Tearful Blade ready to call time on the SACP
SACP general secretary Blade Nzimande has given the strongest indication yet that he will not be a candidate when the party holds its elective conference next year.
Nzimande - who supported President Jacob Zuma's rise to power, although they have since fallen out - said yesterday he had served at the helm of the party for long enough, and it was time for new leaders.
His comments are expected to spark a fierce succession debate in the party.
"I think I have been here for too long," he told the Sunday Times on the sidelines of a Police and Prisons Civil Rights Union meeting.
"That is my feeling ... The SACP must continuously renew itself."
This is the first time in the 18 years he has held the position that Nzimande has indicated he wants to step down. But he will have to convince his backers as some want him to stay.
Although talk of succession has often been muted in the organisation, one of the strongest contenders to take over from Nzimande is SACP second deputy general secretary Solly Mapaila.
Mapaila's candidacy is supported by most of the party's provincial structures and the Young Communist League.
In previous interviews, Mapaila has backed Nzimande to continue as party general secretary.
Nzimande broke down in tears while addressing the meeting in Kempton Park after he was presented with a key to the SACP's new headquarters in Johannesburg's city centre, which was bought by Popcru.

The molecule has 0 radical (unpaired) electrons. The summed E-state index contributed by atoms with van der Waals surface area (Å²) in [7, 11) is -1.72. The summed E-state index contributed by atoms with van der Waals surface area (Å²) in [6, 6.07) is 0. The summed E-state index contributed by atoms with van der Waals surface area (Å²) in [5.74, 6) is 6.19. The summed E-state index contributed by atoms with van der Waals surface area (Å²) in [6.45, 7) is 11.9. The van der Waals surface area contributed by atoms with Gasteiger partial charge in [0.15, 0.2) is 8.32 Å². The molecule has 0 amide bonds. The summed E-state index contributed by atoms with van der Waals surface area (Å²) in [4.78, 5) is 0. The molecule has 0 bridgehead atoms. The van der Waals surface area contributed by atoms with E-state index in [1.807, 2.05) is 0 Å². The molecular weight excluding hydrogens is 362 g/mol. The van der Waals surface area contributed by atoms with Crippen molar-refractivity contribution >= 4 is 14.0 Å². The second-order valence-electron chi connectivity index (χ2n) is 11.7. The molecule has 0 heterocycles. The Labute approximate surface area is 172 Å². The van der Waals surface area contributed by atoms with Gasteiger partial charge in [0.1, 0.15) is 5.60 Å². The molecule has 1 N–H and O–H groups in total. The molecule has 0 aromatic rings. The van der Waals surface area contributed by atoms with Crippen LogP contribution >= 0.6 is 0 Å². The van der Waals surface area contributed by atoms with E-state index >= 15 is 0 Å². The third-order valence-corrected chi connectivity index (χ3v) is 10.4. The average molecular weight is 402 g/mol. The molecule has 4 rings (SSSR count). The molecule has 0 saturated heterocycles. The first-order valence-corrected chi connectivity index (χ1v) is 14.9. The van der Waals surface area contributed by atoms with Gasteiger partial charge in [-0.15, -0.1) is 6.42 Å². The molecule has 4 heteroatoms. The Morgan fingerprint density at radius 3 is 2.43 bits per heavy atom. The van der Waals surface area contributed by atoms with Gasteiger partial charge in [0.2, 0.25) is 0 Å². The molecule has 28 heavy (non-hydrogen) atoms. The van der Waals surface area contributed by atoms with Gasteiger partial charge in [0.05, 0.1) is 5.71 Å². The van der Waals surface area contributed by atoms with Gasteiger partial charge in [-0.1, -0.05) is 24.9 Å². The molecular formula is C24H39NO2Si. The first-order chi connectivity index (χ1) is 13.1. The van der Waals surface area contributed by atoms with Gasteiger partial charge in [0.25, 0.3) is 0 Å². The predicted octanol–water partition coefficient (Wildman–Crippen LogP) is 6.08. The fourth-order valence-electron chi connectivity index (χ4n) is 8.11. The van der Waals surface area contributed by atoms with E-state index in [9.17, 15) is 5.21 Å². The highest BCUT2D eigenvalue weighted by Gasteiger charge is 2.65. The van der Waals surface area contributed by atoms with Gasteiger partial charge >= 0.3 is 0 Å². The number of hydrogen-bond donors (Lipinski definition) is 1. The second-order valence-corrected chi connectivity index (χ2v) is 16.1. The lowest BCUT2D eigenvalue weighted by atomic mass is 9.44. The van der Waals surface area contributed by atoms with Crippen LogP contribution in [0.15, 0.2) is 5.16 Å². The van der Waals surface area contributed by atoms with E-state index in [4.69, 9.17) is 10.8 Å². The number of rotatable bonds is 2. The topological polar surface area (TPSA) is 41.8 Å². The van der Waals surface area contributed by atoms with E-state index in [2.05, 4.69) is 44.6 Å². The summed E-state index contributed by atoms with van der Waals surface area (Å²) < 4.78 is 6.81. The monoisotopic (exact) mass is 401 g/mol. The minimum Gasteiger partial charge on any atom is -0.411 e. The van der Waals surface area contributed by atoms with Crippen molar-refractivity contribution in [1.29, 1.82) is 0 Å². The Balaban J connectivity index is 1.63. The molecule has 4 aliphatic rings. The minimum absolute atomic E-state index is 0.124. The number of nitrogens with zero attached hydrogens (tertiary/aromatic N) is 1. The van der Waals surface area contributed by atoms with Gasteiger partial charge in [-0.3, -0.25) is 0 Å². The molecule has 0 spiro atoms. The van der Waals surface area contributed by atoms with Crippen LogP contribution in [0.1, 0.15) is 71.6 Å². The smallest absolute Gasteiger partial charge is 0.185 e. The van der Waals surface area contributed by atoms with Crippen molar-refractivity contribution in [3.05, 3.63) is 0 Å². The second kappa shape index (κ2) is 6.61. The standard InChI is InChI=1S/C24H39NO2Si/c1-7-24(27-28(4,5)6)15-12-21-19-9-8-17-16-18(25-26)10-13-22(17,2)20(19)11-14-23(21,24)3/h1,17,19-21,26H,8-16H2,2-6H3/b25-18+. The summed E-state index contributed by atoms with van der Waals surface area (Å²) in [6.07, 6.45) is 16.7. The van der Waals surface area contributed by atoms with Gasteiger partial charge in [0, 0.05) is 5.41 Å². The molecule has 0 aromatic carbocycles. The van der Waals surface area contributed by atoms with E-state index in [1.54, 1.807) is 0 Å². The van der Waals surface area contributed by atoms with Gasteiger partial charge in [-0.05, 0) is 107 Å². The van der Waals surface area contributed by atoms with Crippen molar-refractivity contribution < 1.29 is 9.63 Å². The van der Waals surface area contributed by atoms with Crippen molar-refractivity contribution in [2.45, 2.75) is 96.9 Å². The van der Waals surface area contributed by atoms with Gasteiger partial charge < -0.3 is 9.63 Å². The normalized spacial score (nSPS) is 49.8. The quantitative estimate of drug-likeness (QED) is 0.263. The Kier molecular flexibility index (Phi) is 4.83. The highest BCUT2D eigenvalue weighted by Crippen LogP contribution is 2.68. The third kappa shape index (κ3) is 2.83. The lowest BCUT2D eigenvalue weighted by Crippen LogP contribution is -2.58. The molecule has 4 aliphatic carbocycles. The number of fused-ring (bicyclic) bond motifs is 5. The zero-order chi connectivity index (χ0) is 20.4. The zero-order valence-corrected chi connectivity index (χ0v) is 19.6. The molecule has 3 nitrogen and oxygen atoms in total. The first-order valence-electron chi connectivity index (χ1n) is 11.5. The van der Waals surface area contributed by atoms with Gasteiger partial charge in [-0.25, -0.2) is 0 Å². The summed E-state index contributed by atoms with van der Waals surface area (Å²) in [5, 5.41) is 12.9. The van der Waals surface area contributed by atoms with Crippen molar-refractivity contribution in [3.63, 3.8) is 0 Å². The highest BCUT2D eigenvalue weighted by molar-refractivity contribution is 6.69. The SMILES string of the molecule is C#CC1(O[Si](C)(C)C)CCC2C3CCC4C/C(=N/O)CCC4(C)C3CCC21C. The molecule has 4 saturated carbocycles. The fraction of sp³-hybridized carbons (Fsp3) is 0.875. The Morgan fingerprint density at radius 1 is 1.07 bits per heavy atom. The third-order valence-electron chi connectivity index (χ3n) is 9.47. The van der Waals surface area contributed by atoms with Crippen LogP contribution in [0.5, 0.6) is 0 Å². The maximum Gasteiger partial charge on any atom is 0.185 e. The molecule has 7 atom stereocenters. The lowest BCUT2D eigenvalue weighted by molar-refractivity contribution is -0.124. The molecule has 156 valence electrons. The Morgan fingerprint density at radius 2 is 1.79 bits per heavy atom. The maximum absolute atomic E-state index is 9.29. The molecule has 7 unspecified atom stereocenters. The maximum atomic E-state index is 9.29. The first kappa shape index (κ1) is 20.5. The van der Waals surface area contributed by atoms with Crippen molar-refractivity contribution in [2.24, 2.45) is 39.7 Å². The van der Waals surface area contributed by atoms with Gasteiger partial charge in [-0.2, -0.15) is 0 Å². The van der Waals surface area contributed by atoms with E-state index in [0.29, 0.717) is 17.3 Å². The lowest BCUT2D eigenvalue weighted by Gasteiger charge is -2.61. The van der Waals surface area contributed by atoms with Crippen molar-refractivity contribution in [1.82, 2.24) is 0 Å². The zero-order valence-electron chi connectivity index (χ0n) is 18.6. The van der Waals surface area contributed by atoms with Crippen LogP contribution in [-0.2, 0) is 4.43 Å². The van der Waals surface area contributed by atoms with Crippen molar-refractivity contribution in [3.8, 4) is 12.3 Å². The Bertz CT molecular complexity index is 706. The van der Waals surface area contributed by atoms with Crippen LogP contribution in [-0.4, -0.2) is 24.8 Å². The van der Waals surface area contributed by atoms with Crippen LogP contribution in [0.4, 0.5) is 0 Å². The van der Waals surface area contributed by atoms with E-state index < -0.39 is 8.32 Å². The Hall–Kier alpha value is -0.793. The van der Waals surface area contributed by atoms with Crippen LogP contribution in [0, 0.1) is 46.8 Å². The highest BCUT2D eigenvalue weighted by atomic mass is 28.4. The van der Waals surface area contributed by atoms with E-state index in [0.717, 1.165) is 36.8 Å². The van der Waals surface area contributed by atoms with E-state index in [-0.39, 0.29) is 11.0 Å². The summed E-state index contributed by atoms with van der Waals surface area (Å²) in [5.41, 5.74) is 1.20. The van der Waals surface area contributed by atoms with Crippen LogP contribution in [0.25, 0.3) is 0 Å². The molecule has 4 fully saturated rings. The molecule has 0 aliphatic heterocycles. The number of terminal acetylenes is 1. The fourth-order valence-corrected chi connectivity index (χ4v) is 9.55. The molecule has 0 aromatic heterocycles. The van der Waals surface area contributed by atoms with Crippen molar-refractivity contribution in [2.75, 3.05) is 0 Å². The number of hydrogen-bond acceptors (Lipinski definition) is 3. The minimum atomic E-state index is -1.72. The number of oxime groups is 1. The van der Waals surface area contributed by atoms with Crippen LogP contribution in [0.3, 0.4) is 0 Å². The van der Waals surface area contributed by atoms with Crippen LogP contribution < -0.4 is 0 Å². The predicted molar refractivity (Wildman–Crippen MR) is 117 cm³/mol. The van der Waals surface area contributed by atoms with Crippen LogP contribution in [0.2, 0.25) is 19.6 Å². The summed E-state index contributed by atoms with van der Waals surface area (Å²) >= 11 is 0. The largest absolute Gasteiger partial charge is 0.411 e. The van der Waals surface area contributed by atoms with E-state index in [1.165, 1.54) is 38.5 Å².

"I always wanted that before I leave SACP, it should have its own building," a tearful Nzimande said.
Cosatu president Sdumo Dlamini comforted Nzimande as he talked to Popcru delegates.
The SACP is currently housed in Cosatu's headquarters and has been accused of freeloading off the trade union federation.
Nzimande's comments on renewal in the party come at a time when party leaders are questioning its role in the ANC-led tripartite alliance.
He made reference to a discussion among party leaders about the liberation movement [ANC] "capturing" the SACP and whether the political appointment of SACP leaders was a means by which the ANC was co-opting these leaders, thereby weakening the party.
In the past, the party has been quick to insist that this is not the case.